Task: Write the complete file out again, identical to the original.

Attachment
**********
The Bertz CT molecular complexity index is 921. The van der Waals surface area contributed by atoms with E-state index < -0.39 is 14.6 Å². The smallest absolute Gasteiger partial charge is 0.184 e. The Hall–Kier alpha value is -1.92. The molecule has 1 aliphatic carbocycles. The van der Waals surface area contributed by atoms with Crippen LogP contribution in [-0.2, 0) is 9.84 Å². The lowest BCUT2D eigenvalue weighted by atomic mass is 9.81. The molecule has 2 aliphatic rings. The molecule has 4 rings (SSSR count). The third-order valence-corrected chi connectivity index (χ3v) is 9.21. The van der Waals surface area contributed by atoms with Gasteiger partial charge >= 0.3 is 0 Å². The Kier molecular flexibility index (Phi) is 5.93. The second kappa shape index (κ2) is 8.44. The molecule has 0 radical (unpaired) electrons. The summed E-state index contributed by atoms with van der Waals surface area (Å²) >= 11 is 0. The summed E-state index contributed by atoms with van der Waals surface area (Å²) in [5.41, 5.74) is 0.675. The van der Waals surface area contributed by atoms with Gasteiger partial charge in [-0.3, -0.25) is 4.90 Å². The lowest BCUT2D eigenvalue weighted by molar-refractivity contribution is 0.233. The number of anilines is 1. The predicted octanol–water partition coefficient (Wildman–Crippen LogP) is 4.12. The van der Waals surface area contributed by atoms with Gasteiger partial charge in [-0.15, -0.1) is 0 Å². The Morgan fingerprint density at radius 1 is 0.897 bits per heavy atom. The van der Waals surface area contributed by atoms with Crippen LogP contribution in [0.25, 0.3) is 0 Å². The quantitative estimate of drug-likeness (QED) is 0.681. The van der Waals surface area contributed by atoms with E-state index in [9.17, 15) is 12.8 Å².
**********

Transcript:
The Bertz CT molecular complexity index is 921. The van der Waals surface area contributed by atoms with E-state index < -0.39 is 14.6 Å². The smallest absolute Gasteiger partial charge is 0.184 e. The Hall–Kier alpha value is -1.92. The molecule has 1 aliphatic carbocycles. The van der Waals surface area contributed by atoms with Crippen LogP contribution in [-0.2, 0) is 9.84 Å². The lowest BCUT2D eigenvalue weighted by atomic mass is 9.81. The molecule has 2 aliphatic rings. The molecule has 4 rings (SSSR count). The third-order valence-corrected chi connectivity index (χ3v) is 9.21. The van der Waals surface area contributed by atoms with Gasteiger partial charge >= 0.3 is 0 Å². The Kier molecular flexibility index (Phi) is 5.93. The second kappa shape index (κ2) is 8.44. The molecule has 0 radical (unpaired) electrons. The summed E-state index contributed by atoms with van der Waals surface area (Å²) >= 11 is 0. The summed E-state index contributed by atoms with van der Waals surface area (Å²) in [5.41, 5.74) is 0.675. The van der Waals surface area contributed by atoms with Gasteiger partial charge in [-0.3, -0.25) is 4.90 Å². The lowest BCUT2D eigenvalue weighted by molar-refractivity contribution is 0.233. The number of anilines is 1. The predicted octanol–water partition coefficient (Wildman–Crippen LogP) is 4.12. The van der Waals surface area contributed by atoms with Gasteiger partial charge in [-0.15, -0.1) is 0 Å². The Morgan fingerprint density at radius 1 is 0.897 bits per heavy atom. The van der Waals surface area contributed by atoms with Crippen LogP contribution in [0.25, 0.3) is 0 Å². The quantitative estimate of drug-likeness (QED) is 0.681. The van der Waals surface area contributed by atoms with E-state index in [9.17, 15) is 12.8 Å².